Meet with the admissions coordinator of the nursing home you decide on and ask about the admission process. You may be required to guarantee payment if your loved one does not qualify for Medicaid. Some nursing homes will not accept a “Medicaid Pending” patient without a guarantee of payment before Medicaid takes effect. 

Lastly, the nursing home may provide transportation to the facility, but you should ask about it. If you need medical transport to keep your loved one safe, you may have to pay an additional fee. 

The patient is in assisted living

An admission from assisted living could be more manageable since the staff may have experience in expediting an emergency admission. They will have your loved one’s demographic information and medication list. 

An assisted living may also have nursing homes they recommend and can inform you of criteria for returning to the community following the emergency nursing home admission. You may have to pay for your loved one’s apartment during their absence, but most facilities will give you a discount on the room rate.

What Documents Will You Need for Emergency Nursing Home Admittance?

Every state will dictate documents that you need for an emergency nursing home admission. Hopefully, you will have completed the end-of-life planning checklist, making much of this easier. Generally, these are the documents you can expect to provide.

A physician’s order

It isn’t enough for you or anyone else to think or document the reason for an emergency nursing home admission. A physician must confirm that your loved one needs a nursing home level of care. If your family member hasn’t seen their physician in a while, the physician may require a visit to confirm their medical condition. 

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Medical history

The physician needs to provide a complete medical history with diagnoses, medications, and any other relevant information. Also, the doctor needs to include orders for care for the attending physician and staff at the nursing home. Once your loved one enters a nursing home, the nursing home physician takes over their care.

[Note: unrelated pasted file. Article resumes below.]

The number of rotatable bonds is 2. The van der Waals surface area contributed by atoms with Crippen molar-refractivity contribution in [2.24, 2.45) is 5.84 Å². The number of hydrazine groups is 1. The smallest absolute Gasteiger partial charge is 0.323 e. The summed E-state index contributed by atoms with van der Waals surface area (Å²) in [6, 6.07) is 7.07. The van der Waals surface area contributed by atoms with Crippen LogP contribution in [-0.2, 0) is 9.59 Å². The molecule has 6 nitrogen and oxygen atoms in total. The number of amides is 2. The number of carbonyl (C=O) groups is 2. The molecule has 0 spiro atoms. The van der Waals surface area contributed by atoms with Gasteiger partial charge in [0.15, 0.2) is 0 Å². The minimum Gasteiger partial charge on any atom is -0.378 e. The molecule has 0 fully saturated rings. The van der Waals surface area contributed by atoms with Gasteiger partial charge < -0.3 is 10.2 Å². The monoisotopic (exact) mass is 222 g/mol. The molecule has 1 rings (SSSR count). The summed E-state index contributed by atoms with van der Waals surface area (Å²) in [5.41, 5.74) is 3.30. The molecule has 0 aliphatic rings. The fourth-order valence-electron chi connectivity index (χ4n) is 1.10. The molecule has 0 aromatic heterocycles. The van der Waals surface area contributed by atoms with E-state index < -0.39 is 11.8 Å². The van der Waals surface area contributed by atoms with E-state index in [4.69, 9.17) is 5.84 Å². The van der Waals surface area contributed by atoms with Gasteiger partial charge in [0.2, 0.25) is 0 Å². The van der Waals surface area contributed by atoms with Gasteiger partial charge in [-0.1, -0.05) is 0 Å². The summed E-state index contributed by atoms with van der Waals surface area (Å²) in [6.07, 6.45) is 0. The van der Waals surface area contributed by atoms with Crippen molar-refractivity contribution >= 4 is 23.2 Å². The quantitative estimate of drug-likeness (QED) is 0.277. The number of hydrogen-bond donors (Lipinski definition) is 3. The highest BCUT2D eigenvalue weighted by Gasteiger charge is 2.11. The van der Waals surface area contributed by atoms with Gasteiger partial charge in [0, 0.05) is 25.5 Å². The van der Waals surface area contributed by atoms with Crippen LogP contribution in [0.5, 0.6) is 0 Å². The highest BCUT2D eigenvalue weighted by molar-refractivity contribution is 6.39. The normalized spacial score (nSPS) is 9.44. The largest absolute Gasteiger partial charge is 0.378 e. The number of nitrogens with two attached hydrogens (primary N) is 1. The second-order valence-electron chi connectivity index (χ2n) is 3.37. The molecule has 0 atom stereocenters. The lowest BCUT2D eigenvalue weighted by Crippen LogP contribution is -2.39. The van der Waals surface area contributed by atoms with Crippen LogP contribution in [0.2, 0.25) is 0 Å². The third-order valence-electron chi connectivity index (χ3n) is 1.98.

State forms

Each state requires that the patient or power of attorney fill out state forms that certify the patient requires a nursing home level of care. If your loved one is in the hospital, the attending will fill out the appropriate paperwork. The primary care physician fills out these state forms if your loved one is at home.

Vaccine requirements

It used to be that the only vaccines nursing homes were concerned about were tuberculosis, flu, and pneumonia shots. Nursing homes require recent proof of these vaccines; otherwise, they give these shots within three days of admission. 

Now, we have COVID to worry about. Since nursing homes have been disproportionately affected by COVID, they may require a COVID test before admission and proof of vaccination. Always check with the specific facility about vaccine deadlines and requirements. 

Admission paperwork

The admission paperwork for nursing homes can be lengthy. It usually includes:

  • Responsible family information
  • Signatures for nursing home policies and responsibilities signed by the patient or power of attorney
  • Detailed financial information, including bank account, retirement, and other assets if you apply for Medicaid
  • Who is legally responsible for paying
  • Mortuary information
  • Do Not Resuscitate (DRR) orders
  • Living will
  • End-of-life care wishes

Understanding Emergency Nursing Home Admission

Ultimately, an emergency nursing home admission can be a significant stressor for you and your loved one. Prepare to be an advocate and support your loved one’s efforts to return home. If they can’t come home, monitor signs of loneliness while they are in the nursing home, visit often, and do everything you can to bring comfort and care to a challenging situation.

It’s normal to be intimidated by the nursing home process, but you’re not alone. Use your healthcare team as an advocate for your loved one’s wishes, putting their needs first. Together, you’ll find the right solution for your loved one’s unique situation.